In the wake of the earthquakes and tsunami that hit Japan on March 11, 2011, overwhelming images of intense devastation emerged in media coverage. Critics aptly called the visuals psychedelic, explicit, otherworldly, and heart-breaking. Visions of such power and relentless destruction are horrifically potent, yet through over-exposure, the images threatened to alienate and desensitize viewers to the physical, psychological, and social destruction these “natural” disasters have on the lives and communities they impact .

What are the depths and breadths of the gulf between observation and experience? How can the observed, the visualized, and the disseminated, become modalities for action? For artists and designers who work with images daily the question of the image and it’s impact on our social and physical environment is one we are continually faced with. As to is the question of agency.  How as artists and designers can we have an impact on the social and the physical?


We at GA Collaborative have questioned how designers can best effect change. As a non-profit design firm working with underrepresented communities in the domestically and internationally, we recognize the need to reconcile seemingly disparate cultures and worldviews. Reciprocity is borne not out of observation alone, but through participation in these multiple worlds in tangible ways - action.

In response to the devastation caused by the March 11th tsunami and the breakdown in infrastructure it precipitated in the days after we looked for ways to take action within the realm of the image. With help from 35 artists, Studio X (a division of Columbia University's’ Graduate School of Architecture,Planning and Publication), Midstate Printing, and many other partners (see below) we were able create Art/Relief and exhibition and auction to raise funds for relief and  rebuilding efforts in Japan, and find paths to design agency. 100% of the proceeds from the exhibition and auction were donated to the Japan Society, who allocated funding to organizations that addressed short, medium, and long term needs for the people  and communities affected by the March 11th Tsunami.



In developing the Art/Relief exhibition and auction, we asked both emerging and established artist in the New York area and beyond to contribute their work. Artist and designers from various backgrounds contributed original pieces in a variety of media: sculpture, music, photography, printmaking, paintings, video, books, food, and designed objects. The work represents the collective efforts of artists working to engage the public through different modes of production. Each piece was donated to the Art/Relief exhibition and auction, with many of the artist on hand at the exhibition to speak with visitors and share their insights into how each piece was produced. We had a great turnout of talented artists. All are listed here.  Each name is linked to the artists website or gallery.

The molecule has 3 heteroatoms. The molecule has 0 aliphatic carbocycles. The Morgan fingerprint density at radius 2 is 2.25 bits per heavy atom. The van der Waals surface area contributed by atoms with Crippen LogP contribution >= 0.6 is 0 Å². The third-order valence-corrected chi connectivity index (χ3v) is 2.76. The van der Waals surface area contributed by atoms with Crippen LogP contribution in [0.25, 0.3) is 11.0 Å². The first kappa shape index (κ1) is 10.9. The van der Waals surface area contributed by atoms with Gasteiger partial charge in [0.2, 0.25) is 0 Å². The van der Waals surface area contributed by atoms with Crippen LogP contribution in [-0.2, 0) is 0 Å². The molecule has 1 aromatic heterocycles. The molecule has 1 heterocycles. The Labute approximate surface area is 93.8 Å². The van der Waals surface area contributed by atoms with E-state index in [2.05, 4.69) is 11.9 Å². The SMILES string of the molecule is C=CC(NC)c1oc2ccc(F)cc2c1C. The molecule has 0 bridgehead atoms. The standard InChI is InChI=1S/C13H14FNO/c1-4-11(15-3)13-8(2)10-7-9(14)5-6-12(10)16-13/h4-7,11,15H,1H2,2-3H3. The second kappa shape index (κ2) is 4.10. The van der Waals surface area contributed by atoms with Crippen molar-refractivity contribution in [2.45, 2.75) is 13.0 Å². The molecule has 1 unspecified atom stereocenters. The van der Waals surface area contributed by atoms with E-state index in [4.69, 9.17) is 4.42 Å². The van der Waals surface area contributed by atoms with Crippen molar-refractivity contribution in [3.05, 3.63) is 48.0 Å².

In Art/Relief, we harness the power of the constructed visual experience – the fantastic, the surreal, the imagined, and the documented – as artifacts of action. The Art/Relief exhibition and auction was organized to benefit the Japan Society’s Earthquake Relief Fund, but the event also encompassed a larger idea about the ability of the visual experience to effect the actions of communities, organizations and governments . The result was the participation 35 artists and designers who, through their work, have found a way to bring one community together, to provide relief to communities a world apart.

The Art/Relief exhibition + auction was a one-day event. In preparation we produced digital and printed versions of the exhibition catalogue to both document the pieces presented and to aid bidders in understanding the stories behind each. With many of the pieces produced specifically for this event and therefore could not be photographed ahead of time, the catalogue served as a guide to potential bidders of the dimensions and materials of each piece and explained the work of each artist  - a textural enticement as proxy for the image. The catalogue was also used to inform the arts, humanitarian, design, and NGO communities about the event and open up new paths to efficacy for artists and designers.




  • New York, New York, USA


  • Design: 03 + 04.2011
  • Exhibition: 30. 04. 2011


  • Exhibition
  • Auction
  • Publication
  • Fundraiser


  • Exhibition:
  • Publication: 4" X 9"


  • Photography
  • Video
  • Prints
  • Sculpture
  • Paintings
  • Drawings
  • Music
  • Books
  • Weavings
  • Wearables


  • N/A




  • Michael Leighton Beaman
  • Zaneta Hong
  • James Setzler
  • Yutaka Sho
  • Sunmin Whang



  • Japan Society





  • Studio X | Columbia University, GSAPP, New York, NY, USA


  • GA Collaborative


  • GA Collaborative